2. John Zuccarini loses in court... again. Zuccarini filed a lawsuit against eNom, NameJet, Verisign, and Network Solutions after a court-appointed receiver failed to renew several domain domain names that were formerlly owned by Zuccarini, which included,, and These, and several other domain names, were awared to Office Depot after it sued Zuccarini, which in turn assigned them to DS Holdings to sell. As Domain Name Wire reports, the court noted, “Zuccarini has already wasted quite enough of the parties’ and this Court’s time and resources in responding to his frivolous claims."

3. VeriSign announces 4th Quarter Loss, Profits Up. VeriSign announced a 4th quarter loss of $40.5 million, due in part to a $109 million interest payment related to a special dividend. Despite this loss, domain sale and SSL certificate revenue was up 13% to $178.8 million.

4. Demand Media has successful IPO, opens at over $23 a share. Domain industry giant Demand Media's IPO was a successful event. Shares were up 40% before opening at over $23 a share, and the share price remained relatively consistent throughout January. Demand Media owns a large portfolio of domains, domain name registrar eNom, parking company HotKeys, and a part of NameJet. Domain Name Wire has some insight into how this may change the industry and lead to the acquisition of other registrars.

5. Google strikes back at content farms, may allow blocking of domain names. Potentially in response to Demand Media's IPO, Google has been rumored to be working on a new feature set that will allow end-users to block domain names from search results. This feature would be tailored towards the blocking of spam and content farms, such as Demand Media's eHow. For more on Google's algorithm change, read Matt Cutts' blog.

6. Acquires ShopWiki. has acquired ShopWiki, a network of shopping comparison websites. is the parent company of DomainSponsor, SnapNames, and Moniker. Domain Name Wire reports that receives over three million unique visitors per month.

7. New York Times buys from Frank Schilling, after it lost a UDRP proceeding for the name. Media giant New York Times has purchased from notable domainer Frank Schilling for an undisclosed price. Frank's Name Administration company won the UDRP on a laches defense--a defense that is very rarely recognized under the UDRP.

8. GoDaddy (and others) begin to heavily market the .co ccTLD. GoDaddy has begun to heavily market the .co ccTLD through an advertizing bliz that included a Super Bowl commercial. Other comanies, such as, have followed suit. has rebranded as O.Co, a domain that cost the company $350,000.

9. NameDrive receives undisclosed investment amount and reorganizes. Domain Name Wire reports that domain parking company NameDrive has received an undisclosed investment from BIP Invesment Partners S.A., which also holds investments in Key-Systems, EuroDNS, and Domain Invest. NameDrive says that it has sold over $10 million in domains through its NDX market since 2008.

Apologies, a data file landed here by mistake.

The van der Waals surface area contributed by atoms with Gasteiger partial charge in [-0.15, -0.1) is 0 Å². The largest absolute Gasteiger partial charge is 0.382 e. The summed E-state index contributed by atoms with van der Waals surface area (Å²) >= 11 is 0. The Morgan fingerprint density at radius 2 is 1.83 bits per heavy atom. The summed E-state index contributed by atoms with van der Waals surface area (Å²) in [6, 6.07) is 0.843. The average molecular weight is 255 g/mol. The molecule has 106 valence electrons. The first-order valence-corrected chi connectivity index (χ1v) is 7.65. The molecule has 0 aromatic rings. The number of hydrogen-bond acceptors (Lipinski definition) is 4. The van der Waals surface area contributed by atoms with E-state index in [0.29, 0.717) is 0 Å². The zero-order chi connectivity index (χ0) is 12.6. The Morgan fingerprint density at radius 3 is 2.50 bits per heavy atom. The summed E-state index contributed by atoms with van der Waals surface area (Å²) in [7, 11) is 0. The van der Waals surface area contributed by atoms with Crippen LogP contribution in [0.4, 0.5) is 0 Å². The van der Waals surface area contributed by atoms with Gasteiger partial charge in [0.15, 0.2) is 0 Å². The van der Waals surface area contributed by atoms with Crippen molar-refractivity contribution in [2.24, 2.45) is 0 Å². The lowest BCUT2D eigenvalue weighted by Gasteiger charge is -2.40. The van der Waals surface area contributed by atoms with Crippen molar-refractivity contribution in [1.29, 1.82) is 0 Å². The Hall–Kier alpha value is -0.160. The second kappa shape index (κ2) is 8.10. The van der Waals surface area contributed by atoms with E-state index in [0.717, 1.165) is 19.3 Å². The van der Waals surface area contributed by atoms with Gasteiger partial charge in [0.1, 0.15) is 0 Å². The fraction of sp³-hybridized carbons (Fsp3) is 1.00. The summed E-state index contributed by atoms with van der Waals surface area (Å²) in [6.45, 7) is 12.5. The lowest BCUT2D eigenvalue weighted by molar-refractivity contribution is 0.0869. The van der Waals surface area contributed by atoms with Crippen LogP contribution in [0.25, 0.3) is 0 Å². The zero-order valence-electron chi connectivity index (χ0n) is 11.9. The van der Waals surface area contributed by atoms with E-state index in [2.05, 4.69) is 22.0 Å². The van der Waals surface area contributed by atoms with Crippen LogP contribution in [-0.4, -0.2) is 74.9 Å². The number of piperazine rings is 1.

10. Over 200 sickened at DomainFest 2011. Media outlets are now reporting that over 200 individuals have been struck by an unknown sickness following their attendance at DomainFest 2011 and the subsequent afterparty sponsored by DomainSponsor, which was held at the Playboy Mansion. The cause is yet to be determined, but some have speculated that it may be Pontiac Fever, a respiratory infection caused by the same Legionalla bacteria responsible for Legionnaires disease. We hope that this incident will not overshadow the otherwise best DomainFest yet, and we hope to see all of our friends and collegues again at DomainFest 2012.


What are the Elements for Establishing Cybersquatting under the Anti-Cybersquatting Consumer Protection Act (“ACPA”)?

The Anti-Cybersquatting Consumer Protection Act (“ACPA”) is a statute under the Lanham Act which specifically protects domain names from trademark infringement. 

What are the elements which must be proven to establish cybersquatting under the Anti-Cybersquatting Consumer Protection Act (“ACPA”) creates liability for cert. Under the ACPA, a plaintiff must show that “(1) the defendant registered, trafficked in, or used a domain name; (2) the domain name is identical or confusingly similar to a protected mark owned by the plaintiff; and (3) the defendant acted with ‘bad faith intent to profit from that mark.’” DSPT International v. Nahum, No. 08- 55062 2010 WL 4227883 at *3 (9th Cir. Oct. 27, 2010); 15 U.S.C. § 1125(d)(1)(A).


Pluto Domain Services Found To Have Engaged In a Pattern of Bad Faith Cybersquatting provides the following returns for “Pluto Domain Services” as a respondent in UDRP arbitrations.  There is no question that Pluto Domain Services is a habitual cybersquatter under the Uniform Domain Name Dispute Resolution Policy.  Note the decision specifically notes the prior proceedings against this domain registrant, noting a “pattern of bad faith registration and use under the policy.” 


Is Navigation Catalyst Systems a Typical Domainer? All Domainers are not Cybersquatters.

Eric Goldman at the Technology & Marketing Law Blog has a post about the recent ACPA injunction entered against Navigation Catalyst Systems and registrar Basic Fusion. Mr. Golman states that this is the first decisions against a "domainer" which of course raises the issue of definition. What is a domainer?